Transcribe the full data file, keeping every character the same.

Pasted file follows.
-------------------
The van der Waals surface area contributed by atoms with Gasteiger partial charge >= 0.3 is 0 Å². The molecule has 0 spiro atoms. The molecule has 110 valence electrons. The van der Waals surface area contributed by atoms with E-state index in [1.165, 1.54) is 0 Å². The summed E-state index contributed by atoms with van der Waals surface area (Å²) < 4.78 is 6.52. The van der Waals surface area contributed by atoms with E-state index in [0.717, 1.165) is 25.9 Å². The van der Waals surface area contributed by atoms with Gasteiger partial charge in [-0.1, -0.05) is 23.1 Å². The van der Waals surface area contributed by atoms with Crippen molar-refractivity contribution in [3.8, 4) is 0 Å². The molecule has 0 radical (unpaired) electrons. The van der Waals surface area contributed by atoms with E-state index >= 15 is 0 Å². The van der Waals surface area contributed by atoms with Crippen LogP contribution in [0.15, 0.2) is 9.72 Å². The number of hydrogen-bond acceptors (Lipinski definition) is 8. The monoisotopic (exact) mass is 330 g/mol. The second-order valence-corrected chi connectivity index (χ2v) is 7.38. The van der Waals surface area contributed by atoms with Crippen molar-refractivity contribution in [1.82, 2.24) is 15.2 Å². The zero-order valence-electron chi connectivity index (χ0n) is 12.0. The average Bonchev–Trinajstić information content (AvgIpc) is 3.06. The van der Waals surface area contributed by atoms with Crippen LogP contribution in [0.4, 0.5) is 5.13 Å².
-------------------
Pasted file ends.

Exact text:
The van der Waals surface area contributed by atoms with Gasteiger partial charge >= 0.3 is 0 Å². The molecule has 0 spiro atoms. The molecule has 110 valence electrons. The van der Waals surface area contributed by atoms with E-state index in [1.165, 1.54) is 0 Å². The summed E-state index contributed by atoms with van der Waals surface area (Å²) < 4.78 is 6.52. The van der Waals surface area contributed by atoms with E-state index in [0.717, 1.165) is 25.9 Å². The van der Waals surface area contributed by atoms with Gasteiger partial charge in [-0.1, -0.05) is 23.1 Å². The van der Waals surface area contributed by atoms with Crippen molar-refractivity contribution in [3.8, 4) is 0 Å². The molecule has 0 radical (unpaired) electrons. The van der Waals surface area contributed by atoms with E-state index >= 15 is 0 Å². The van der Waals surface area contributed by atoms with Crippen LogP contribution in [0.15, 0.2) is 9.72 Å². The number of hydrogen-bond acceptors (Lipinski definition) is 8. The monoisotopic (exact) mass is 330 g/mol. The second-order valence-corrected chi connectivity index (χ2v) is 7.38. The van der Waals surface area contributed by atoms with Crippen molar-refractivity contribution in [1.82, 2.24) is 15.2 Å². The zero-order valence-electron chi connectivity index (χ0n) is 12.0. The average Bonchev–Trinajstić information content (AvgIpc) is 3.06. The van der Waals surface area contributed by atoms with Crippen LogP contribution in [0.4, 0.5) is 5.13 Å².